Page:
The same goes for worrying about how your work will be received. It’s only natural to do so to a certain extent, but for the love of mercy try to stick to the factual, and keep away from the more existential questions. The fact you were selected to do a PhD means you are most likely capable of producing one, so try and keep your obsessing over your capability and worth to a minimum. Keep narrowing your questions down to answerable, figure-out-able or at the very minimum non-personal concerns.

Naturally, it may be possible that persistent fierce insecurity points towards a larger question: that of whether you want to be writing a PhD in the first place. If the answer to that question is: ‘yes, I want to be writing a PhD’, the remaining existential concerns are often not much more than smoke, distraction and illusion. Leave them be. (If the answer is no or undecided, read: should I quit my PhD?)

Oh, and a final tip: Don’t ask people how they are getting on with their PhD when you bump into them in the hallway. There is no such thing as an innocent question in the hallway! And if you really want to know, all you have to do to never know the answer is to ask questions in the hallway! (Well, you might catch a person off-guard, and they may blurt things they didn’t intend to share, but they may not talk to you ever again!) If you must, try again in a more intimate setting. The answer will likely be more satisfying.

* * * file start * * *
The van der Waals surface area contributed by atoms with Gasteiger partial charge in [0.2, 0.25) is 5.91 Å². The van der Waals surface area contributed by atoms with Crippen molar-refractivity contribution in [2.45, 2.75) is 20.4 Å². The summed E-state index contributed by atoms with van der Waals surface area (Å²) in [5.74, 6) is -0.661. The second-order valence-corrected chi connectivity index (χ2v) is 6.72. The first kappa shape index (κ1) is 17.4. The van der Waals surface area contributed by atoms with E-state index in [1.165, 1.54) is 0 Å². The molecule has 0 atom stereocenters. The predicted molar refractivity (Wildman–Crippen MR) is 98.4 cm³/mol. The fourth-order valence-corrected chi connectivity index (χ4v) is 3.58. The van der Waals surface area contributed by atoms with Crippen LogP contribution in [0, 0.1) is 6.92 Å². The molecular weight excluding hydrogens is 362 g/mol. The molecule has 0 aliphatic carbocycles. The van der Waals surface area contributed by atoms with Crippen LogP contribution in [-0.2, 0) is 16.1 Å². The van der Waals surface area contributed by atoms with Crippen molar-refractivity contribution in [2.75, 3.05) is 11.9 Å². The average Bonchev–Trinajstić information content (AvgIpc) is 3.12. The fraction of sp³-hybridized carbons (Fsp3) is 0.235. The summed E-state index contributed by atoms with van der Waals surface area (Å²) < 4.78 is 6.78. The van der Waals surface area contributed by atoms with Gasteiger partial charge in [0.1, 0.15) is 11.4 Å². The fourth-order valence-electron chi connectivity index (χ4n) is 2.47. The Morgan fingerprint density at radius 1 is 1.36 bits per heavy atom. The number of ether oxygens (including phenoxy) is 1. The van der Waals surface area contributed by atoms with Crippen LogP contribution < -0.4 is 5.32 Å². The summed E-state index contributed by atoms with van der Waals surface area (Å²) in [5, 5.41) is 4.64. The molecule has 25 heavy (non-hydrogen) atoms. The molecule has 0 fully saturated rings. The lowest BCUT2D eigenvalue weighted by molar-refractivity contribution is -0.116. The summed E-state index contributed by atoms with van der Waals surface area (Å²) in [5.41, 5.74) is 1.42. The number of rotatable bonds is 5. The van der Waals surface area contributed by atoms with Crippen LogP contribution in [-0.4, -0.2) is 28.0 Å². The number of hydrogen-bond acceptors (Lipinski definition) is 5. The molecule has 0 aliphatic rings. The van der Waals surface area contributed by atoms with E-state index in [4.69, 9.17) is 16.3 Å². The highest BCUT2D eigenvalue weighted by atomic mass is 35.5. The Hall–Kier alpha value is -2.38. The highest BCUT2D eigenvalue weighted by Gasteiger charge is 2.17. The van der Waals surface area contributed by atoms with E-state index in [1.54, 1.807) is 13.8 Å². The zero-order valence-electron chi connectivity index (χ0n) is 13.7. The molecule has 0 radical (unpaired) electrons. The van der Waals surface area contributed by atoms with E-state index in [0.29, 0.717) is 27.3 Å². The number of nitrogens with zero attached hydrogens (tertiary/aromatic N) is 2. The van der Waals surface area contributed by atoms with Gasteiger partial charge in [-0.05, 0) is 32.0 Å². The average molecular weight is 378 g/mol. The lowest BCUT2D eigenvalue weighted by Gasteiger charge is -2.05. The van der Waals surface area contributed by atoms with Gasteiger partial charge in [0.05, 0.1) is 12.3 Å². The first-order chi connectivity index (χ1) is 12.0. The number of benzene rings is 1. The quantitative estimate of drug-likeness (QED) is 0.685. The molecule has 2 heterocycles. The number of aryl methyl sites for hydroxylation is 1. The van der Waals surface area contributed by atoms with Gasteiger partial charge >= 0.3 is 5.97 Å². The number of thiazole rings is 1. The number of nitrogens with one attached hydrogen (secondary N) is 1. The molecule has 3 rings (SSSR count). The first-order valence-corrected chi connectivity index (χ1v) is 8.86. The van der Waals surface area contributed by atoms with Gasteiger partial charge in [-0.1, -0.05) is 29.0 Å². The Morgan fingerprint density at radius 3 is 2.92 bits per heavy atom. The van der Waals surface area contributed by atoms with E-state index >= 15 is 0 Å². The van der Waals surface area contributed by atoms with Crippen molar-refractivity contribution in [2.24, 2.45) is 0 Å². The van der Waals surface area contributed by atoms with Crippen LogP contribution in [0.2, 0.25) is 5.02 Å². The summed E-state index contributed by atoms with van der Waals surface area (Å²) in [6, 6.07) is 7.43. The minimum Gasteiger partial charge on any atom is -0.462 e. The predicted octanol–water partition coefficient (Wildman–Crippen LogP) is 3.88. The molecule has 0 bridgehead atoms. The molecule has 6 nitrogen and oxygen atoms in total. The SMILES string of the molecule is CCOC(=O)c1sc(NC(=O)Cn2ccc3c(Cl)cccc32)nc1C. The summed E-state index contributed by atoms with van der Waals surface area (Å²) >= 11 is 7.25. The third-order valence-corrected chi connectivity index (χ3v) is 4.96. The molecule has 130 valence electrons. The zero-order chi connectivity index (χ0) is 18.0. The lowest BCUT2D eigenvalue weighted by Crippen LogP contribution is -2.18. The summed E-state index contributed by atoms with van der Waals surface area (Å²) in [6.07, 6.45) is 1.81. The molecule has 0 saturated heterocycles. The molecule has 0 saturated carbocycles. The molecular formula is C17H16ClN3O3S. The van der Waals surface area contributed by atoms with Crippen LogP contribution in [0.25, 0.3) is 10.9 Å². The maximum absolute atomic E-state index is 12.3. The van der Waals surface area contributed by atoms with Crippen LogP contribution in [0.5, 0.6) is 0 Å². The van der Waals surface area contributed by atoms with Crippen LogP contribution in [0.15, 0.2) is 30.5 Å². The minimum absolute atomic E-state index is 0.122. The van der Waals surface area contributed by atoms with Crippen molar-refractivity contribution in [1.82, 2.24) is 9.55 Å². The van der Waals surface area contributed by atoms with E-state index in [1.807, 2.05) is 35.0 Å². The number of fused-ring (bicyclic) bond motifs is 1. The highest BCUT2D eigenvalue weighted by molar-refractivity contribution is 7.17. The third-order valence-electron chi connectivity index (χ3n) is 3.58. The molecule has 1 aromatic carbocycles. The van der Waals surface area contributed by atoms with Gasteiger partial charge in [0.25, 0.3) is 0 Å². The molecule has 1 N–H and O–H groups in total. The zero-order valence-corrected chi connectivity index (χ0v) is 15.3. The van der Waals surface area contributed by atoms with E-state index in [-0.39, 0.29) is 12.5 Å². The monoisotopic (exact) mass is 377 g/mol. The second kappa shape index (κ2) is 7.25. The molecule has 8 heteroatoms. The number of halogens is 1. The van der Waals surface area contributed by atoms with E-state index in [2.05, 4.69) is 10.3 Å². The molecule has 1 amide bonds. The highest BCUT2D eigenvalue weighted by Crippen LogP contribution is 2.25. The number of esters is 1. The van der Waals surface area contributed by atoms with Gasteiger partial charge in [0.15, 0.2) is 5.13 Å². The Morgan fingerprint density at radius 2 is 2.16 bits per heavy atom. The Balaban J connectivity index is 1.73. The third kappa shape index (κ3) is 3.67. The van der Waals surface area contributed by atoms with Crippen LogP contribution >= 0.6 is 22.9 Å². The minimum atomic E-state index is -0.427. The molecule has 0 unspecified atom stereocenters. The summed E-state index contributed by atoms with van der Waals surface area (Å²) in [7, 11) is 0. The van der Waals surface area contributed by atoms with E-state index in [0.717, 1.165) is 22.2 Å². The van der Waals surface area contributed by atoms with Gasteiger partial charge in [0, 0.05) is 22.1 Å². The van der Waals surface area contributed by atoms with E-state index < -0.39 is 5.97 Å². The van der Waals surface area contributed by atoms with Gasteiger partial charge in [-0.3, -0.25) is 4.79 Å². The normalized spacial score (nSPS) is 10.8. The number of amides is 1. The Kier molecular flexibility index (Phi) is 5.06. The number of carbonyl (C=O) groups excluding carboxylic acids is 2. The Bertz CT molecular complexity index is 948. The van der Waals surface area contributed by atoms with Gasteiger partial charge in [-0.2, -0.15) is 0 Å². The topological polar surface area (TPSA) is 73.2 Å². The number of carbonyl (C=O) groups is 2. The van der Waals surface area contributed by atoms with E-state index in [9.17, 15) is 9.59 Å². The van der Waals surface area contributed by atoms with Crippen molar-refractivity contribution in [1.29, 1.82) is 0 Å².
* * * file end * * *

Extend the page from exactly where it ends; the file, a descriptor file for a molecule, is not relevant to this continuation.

Do you ever feel insecure about your PhD (if I may ask)? If so, thank goodness, you are normal. Well, that is, as normal as you are comfortable being. Tell me all about it in the comments. Oh, and if you liked this post, could you share it? As always, I appreciate it!

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How to write a PhD speedily & (almost) painlessly. Strategy 2: Stop doubting yourself

I am writing a series of blog posts condensing the PhD-writing strategies that helped me finish my PhD. I went from being a not-always-effective researcher to finishing my PhD in a couple of hours a day. Read my story here.

Strategy 2. Stop Doubting Yourself

Self-doubt. It’s the devil.

It comes creeping in, seducing you into thinking your work is lousy, you are not moving ahead fast enough, and you will never get anything worth reading written.

It comes at times expected (after having your work criticised by a supervisor, after that presentation that left you deflated, or in the run-up to a deadline) and unfortunately also at times unexpected (as in: when in the shower washing your hair, panic strikes: I know NOTHING about what I am supposed to be an expert in. NOTHING!).

The real problem is not the devil as such.

The problem is we believe its whispers.

And then obsess about it.

And maybe even obsess about being obsessed about it.

We know we shouldn’t feel this way, because we know we are capable, yes?

So why then do I feel this way? Why? There must be something wrong with me.

And so it goes.